Dropping De Jong smacks of hypocrisy
Full marks to Bert van Marwijk for his epiphany about Nigel de Jong's flashes of overly rough play. Shame it came three months too late.
Having happily fielded a team that brutishly tried to kick the footballing artists of Spain black and blue in the World Cup final, the Netherlands coach's U-turn about his bruising midfielder smacks of hypocrisy.
Which isn't to say that Van Marwijk shouldn't be applauded for now saying to De Jong that enough is enough. His tackle on Sunday that broke the tibia and fibula of Hatem Ben Arfa's left leg might not have been intended to cause such damage but it did show that De Jong is a liability.
So, as with a naughty schoolboy, Van Marwijk is making De Jong stand in the corner and not using him in European Championship qualifiers this Friday and next Tuesday. The reason Van Marwijk can afford to do that, of course, is because the Netherlands' opponents are Moldova and Sweden. Neither team qualified for the World Cup in South Africa and shouldn't be insurmountable obstacles for the tournament runner-up, even with De Jong in the sin bin.
But De Jong will be back. Because the qualities that have again landed him in trouble - aggression, physicality and his committed and intimidating policing of the midfield - are precisely what make him valuable to the Netherlands and to Manchester City, the English club that paid millions for him in January 2009. The sinner of today will be a hero tomorrow if, with his help, the Netherlands in 2012 secures its first European Championship since 1988 and/or City breaks Chelsea and Manchester United's Premier League monopoly this season. Players with brutish streaks - think Eric Cantona, Zinedine Zidane or Roy Keane - are forgiven in football when they win, because that, above all, is what is expected of them.
Van Marwijk is no exception to that rule. In South Africa, he voiced none of the qualms he now professes, even after De Jong karate-kicked the chest of Spain's Xabi Alonso in the final. The coach's only real regret seemed to be losing, not that his team ruined the showpiece game with ugly and cynical football, 28 fouls, eight yellow cards and one red.
''Our fouls may be a sad thing,'' Van Marwijk said, but ''I would have loved to win it with football that is not so beautiful.''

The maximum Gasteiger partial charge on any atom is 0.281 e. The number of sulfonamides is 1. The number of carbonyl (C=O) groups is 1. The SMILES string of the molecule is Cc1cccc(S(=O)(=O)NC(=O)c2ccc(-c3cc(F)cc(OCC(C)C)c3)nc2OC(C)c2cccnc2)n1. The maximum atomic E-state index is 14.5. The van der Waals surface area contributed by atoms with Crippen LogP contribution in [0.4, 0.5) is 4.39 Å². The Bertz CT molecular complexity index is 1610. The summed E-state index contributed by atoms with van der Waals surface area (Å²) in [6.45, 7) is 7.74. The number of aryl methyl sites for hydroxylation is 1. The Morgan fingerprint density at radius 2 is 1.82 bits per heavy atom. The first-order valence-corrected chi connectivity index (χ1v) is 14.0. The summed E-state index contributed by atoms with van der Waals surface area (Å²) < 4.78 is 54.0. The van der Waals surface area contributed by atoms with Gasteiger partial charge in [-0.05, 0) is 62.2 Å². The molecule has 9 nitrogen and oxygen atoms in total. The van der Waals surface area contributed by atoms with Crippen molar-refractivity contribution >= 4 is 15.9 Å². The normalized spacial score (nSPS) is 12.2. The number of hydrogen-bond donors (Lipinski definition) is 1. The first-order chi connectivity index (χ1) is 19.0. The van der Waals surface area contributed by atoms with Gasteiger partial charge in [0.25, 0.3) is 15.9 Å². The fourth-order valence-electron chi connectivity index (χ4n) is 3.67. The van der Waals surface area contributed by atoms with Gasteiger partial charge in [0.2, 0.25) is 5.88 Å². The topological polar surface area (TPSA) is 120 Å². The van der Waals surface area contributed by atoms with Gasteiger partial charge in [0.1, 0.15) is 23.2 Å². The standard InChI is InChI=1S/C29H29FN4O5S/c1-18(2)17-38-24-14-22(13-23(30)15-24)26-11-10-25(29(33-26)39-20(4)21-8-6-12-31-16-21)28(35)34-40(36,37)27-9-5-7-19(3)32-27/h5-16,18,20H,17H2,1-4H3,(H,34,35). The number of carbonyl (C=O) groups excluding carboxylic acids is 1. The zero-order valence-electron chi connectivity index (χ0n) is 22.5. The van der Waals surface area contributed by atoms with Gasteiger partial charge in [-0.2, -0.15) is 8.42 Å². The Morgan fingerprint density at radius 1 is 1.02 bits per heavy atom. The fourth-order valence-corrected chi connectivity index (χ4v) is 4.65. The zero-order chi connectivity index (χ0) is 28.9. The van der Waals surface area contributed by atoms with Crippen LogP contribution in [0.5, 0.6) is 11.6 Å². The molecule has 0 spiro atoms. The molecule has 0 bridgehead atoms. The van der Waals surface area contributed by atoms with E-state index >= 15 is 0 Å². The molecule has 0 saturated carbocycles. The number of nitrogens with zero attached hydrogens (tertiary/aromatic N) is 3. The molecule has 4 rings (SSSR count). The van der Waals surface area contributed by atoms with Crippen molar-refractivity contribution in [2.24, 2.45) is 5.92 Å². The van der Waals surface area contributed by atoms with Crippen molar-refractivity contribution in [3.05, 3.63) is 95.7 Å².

It is good for football that questions are being asked about whether players who are paid fortunes to win are doing so by overstepping that finest of lines between all-out commitment and dangerous or reckless play and, if so, what can really be done about it beyond merely talking. Had Van Marwijk not accepted brutality when the stakes were at their highest in Johannesburg's Soccer City stadium then his admonishment of De Jong and, as a consequence, his contribution to the debate would carry more weight.
Referees, yes, could do a better job and sanctions could be toughened, as they were against players using elbows as weapons against opponents' faces, helping to drastically reduce the occurrence of facial injuries at the 2006 World Cup. But there will never be a cure-all for fouls, not least because there is no real agreement on where exactly to draw the line. Referee Martin Atkinson saw De Jong's tackle but did not deem it a foul.
Michel D'Hooghe, the head of FIFA's medical committee who has long campaigned for the tougher sanctioning of violent play, says the fact that football is faster than it used to be and that players are stronger is ''certainly not an excuse'' for them clattering violently into each other and only ''means you should be twice as careful.''
''If you say, 'We are used to hard tackling,' you say 'We are used to bone fractures,''' he says. ''We should not get used to criminality on the field.''
He welcomes Van Marwijk's decision to drop De Jong, saying: ''I heard that with pleasure.''
Former player and agent Simon Stainrod, who worked on the deal that took Ben Arfa to Newcastle this summer, says on the other hand that although De Jong's tackle was ''reckless'' and ''could have been avoided,'' football is ''a man's game,'' that ''it's a fallacy to say it is more dangerous now'' and that with ''English football, its signature tune, if you like, is a bit of aggression.''
''The game in my era was reasonably violent and prior to my era it was very violent and players went out to hurt each other. There's less of that now,'' says Stainrod, who played professionally in England, France and Scotland from the mid-1970s to mid-'90s.
Ben Arfa, who announced his Premier League arrival with a wonderfully struck winner against Everton on Sept. 18, is now expected to be out for six months, says Stainrod.
By then, the furor over De Jong will have died down. He will be clattering into opponents again, stopping them by fair means and foul from weaving toward his team's goal and guarding the midfield with his usual chilling vigor.
His fans and paymasters wouldn't settle for anything less.
John Leicester is an international sports columnist for The Associated Press. Write to him at jleicester(at)ap.org h